The University of Iowa's vice president for research and economic development will discuss high-performance computing and its potential impact on health and society in a forum in Washington DC.
Daniel Reed will appear at the American Chemical Society's (ACS) "Science & the Congress Project," a series of briefings on scientific issues targeted to congressional representatives and their staffs. The forum will run from noon to 1:30 p.m. on June 4 in Room 106 of the Dirksen Senate Office Building. The event is titled, "21st Century Infrastructure: Computing and Big Data Applications." It is open to the public, and the ACS expects to post a webcast in late June.
Two weeks ago, Reed testified before a House subcommittee on exascale computing, the next generation of supercomputers designed to tackle complex societal questions, from climate change to the human mind. He noted for the panel that while the U.S. remains the leader in high-performance computing, the nation's superiority is eroding, and will be jeopardized if partnerships among governmental agencies, with industry as well as adequate funding are not pursued.
He will strike a similar theme at the ACS gathering, emphasizing the potential enormous societal yields from using advanced computing to sift through large volumes of data, balanced by the challenges of Big Data, including hardware, privacy and security concerns and legal issues.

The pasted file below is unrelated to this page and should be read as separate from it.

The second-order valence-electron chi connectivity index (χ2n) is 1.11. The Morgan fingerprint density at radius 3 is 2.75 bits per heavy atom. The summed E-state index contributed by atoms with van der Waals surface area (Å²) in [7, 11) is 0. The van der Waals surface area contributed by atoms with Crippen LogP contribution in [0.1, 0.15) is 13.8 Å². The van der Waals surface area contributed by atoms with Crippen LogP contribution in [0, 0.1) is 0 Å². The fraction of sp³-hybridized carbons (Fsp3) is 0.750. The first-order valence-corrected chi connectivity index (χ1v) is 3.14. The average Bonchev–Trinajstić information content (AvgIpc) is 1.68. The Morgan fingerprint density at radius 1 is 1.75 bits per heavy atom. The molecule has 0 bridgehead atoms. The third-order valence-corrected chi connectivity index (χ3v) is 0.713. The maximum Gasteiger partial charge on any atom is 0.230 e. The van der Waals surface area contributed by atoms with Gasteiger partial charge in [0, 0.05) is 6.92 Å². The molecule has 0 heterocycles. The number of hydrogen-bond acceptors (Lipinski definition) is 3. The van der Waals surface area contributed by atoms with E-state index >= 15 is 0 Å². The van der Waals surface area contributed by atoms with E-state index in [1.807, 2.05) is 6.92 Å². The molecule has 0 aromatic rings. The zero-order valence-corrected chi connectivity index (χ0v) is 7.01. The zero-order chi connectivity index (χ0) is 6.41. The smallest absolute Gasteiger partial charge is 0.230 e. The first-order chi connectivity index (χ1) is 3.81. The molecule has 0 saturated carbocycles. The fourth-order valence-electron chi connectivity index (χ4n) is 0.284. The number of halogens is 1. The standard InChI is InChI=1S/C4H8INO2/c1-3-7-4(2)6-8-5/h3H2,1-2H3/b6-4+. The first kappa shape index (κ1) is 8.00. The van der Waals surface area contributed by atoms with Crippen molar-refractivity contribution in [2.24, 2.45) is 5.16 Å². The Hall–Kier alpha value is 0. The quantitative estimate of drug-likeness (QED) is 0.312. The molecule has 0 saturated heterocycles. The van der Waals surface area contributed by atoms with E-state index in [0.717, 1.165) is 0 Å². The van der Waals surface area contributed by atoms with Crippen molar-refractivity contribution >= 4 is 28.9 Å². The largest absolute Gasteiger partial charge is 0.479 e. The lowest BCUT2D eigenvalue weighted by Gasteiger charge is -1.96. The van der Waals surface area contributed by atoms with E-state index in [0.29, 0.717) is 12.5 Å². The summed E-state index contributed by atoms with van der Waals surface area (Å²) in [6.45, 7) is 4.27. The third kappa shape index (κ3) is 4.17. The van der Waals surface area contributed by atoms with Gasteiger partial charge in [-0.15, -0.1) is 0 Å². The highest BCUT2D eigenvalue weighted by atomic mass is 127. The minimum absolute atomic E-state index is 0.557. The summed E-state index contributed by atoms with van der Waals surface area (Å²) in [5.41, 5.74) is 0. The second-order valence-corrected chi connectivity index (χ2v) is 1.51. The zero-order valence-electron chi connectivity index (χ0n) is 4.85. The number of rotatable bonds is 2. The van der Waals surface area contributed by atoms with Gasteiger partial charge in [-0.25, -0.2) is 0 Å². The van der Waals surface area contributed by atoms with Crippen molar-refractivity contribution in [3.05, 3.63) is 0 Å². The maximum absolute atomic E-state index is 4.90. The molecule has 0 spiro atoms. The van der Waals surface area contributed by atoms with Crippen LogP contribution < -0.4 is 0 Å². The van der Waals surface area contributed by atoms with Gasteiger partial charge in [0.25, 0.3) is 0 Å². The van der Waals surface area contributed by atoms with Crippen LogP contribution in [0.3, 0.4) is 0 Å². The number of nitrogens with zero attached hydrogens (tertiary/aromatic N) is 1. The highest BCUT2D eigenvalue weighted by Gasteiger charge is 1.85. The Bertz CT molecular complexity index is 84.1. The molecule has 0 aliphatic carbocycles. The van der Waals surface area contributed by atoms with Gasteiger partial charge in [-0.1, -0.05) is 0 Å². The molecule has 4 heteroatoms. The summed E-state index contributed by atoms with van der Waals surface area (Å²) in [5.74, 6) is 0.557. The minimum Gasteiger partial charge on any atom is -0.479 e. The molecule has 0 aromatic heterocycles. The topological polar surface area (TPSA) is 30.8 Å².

"The explosive growth of digital data (big data) is transforming how we conduct research, deliver products and services and build electronic communities," Reed says.
Reed has been actively involved in advanced computing for nearly 30 years, leading the National Science Foundation's National Center for Supercomputing Applications at the University of Illinois, the Renaissance Computing Institute in the Research Triangle in North Carolina as well as being the chief architect for the NSF TeraGrid. Before coming to Iowa last fall, Reed was an executive at Microsoft Corp., helping shape the company's vision for technology innovations in parallel and cloud computing and its engagement with governments and institutions worldwide.
He will be joined by Dennis Goo, who works on high-performance computing issues for Intel, Corp.; Jeffrey Nichols, associate laboratory director at the Oak Ridge National Laboratory; and Stephanie Shipp, senior research staff member at the Science and Technology Policy Institute. The moderator will be Anthony Boccanfuso, executive director of the University Industry Demonstration Partnership.
The ACS has been holding Science & the Congress Project briefings since 1995.